Today it is accepted that both the law of armed conflict and international human rights law continue to apply in situations of armed conflict. Indeed, the European Court of Human Rights recently addressed the co-application of these two bodies of law for the first time in Hassan v. The United Kingdom, and the potentially landmark case of Georgia v. Russia (No. 2) is currently pending. However, the precise relationship between the law of armed conflict and international human rights law is subject to significant uncertainty. In particular, the content of the rules applicable on the battlefield remain unclear. Resolving this uncertainty is clearly an essential and pressing issue: States’ armed forces must be able to effectively and foreseeably regulate their activities, particularly if they are to be subject to judicial review before regional human rights bodies.
This post will discuss the role that human rights bodies, and in particular the European Court of Human Rights, may play in resolving uncertainties arising in relation to the co-application of the law of armed conflict and international human rights law. It is suggested that such judicial regulation can provide much needed clarity and assist in our understanding of the law applicable on the battlefield. However, that statement comes with a significant caveat. It is essential that, in applying the law of armed conflict, human rights bodies remain cognisant of the unique nature of this body of law and ensure that the application of international human rights law remains appropriate to the operational needs of the armed forces and the reality of armed conflict itself. Specifically, when interpreting and applying the law of armed conflict, human rights bodies must interpret the rules in the manner usual to that field. Failure to do so risks undermining the effectiveness of the law, thereby undermining the minimum – but essential – protections established in relation to armed conflict. Significantly, it also risks undermining respect for the decisions of human rights bodies. It should be highlighted that violations of both the law of armed conflict and international human rights law are primarily civil in character, and that there can be a violation of either or both of these bodies of law, in situations where no individual liability (say for a war crime) arises.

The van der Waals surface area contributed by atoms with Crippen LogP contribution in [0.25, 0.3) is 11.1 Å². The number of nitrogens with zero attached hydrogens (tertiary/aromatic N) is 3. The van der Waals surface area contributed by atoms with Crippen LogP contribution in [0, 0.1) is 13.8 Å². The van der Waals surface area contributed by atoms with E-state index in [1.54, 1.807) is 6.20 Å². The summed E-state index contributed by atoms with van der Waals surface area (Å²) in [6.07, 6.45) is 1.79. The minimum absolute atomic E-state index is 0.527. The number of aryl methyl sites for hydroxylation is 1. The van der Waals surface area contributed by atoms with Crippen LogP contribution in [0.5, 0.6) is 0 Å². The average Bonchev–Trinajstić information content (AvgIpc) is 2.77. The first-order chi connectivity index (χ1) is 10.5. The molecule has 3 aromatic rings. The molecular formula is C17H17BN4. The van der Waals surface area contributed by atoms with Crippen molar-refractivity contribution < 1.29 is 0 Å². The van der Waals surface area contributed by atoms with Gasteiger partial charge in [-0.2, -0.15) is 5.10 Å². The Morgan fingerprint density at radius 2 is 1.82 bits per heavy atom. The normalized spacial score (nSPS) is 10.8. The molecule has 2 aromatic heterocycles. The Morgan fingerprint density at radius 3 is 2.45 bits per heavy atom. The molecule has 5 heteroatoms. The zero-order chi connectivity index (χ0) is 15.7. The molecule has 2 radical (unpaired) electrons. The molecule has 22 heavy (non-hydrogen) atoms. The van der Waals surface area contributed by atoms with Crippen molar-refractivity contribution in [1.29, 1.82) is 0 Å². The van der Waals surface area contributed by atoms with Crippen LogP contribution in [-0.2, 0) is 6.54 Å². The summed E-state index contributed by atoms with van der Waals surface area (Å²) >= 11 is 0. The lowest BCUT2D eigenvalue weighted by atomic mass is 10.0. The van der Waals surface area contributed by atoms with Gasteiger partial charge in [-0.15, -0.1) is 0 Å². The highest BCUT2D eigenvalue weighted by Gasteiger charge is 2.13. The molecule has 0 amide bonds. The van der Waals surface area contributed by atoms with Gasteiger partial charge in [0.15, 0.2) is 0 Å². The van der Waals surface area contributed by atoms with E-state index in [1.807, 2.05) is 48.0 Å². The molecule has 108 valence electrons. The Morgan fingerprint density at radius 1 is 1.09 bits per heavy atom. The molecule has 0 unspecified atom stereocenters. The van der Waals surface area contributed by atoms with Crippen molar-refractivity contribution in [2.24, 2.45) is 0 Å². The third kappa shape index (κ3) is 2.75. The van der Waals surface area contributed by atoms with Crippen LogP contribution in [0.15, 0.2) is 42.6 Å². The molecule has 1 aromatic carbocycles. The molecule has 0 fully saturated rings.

The development of the law of armed conflict by judicial bodies is not a new phenomenon (see for instance, Shane Darcy, Judges, Law and War: The Judicial Development of International Humanitarian Law (CUP 2014)). The International Criminal Tribunal for the former Yugoslavia in particular has played a significant role in the development of the law of armed conflict, with key decisions relating to the definition of armed conflict, the indicators of non-international armed conflict, and the confirmation that the rules on the conduct of hostilities developed for international armed conflict are largely applicable to non-international armed conflict on the basis of customary law. Read the rest of this entry…
ESIL-International Human Rights Law Symposium: Interactions Between IHRL and Other Sub-branches of International Law – A Research Agenda
In our first post as co-chairs of the ESIL Interest Group on Human Rights, we suggested that human rights are central organising principles of public international law. We noted that:
International human rights law routinely interacts with other sub-branches of public international law by demanding new interpretations of existing law (cf. the principle of territorial application of treaties as regulated in the Vienna Convention on the Law of the Treaties); by qualifying existing obligations under other bodies of law (cf. international human rights law and the law of occupation); or imposing procedural and substantive obligations onto other bodies of law (cf. the ICC Statute).
In this symposium, we deepen our inquiry into the relationship of international human rights law (IHRL) with other sub-branches of public international law. We do so by examining in what ways and the extent to which IHRL has shaped and influenced the development of international criminal law, the law of armed conflict, international investment law, cultural heritage law and development. Looking at interactions between IHRL and a number of other sub-branches of public international law (PIL) demonstrates that there are both divergences and convergences in why and how far IHRL influences other bodies of PIL.
The contributions in this symposium indicate that all sub-branches under discussion interact with IHRL. There are, however, significant variations in how far they interact, the terms of interaction and the assessments of the consequences of such interaction. What explains such variation? Our contributors identify push and pull factors.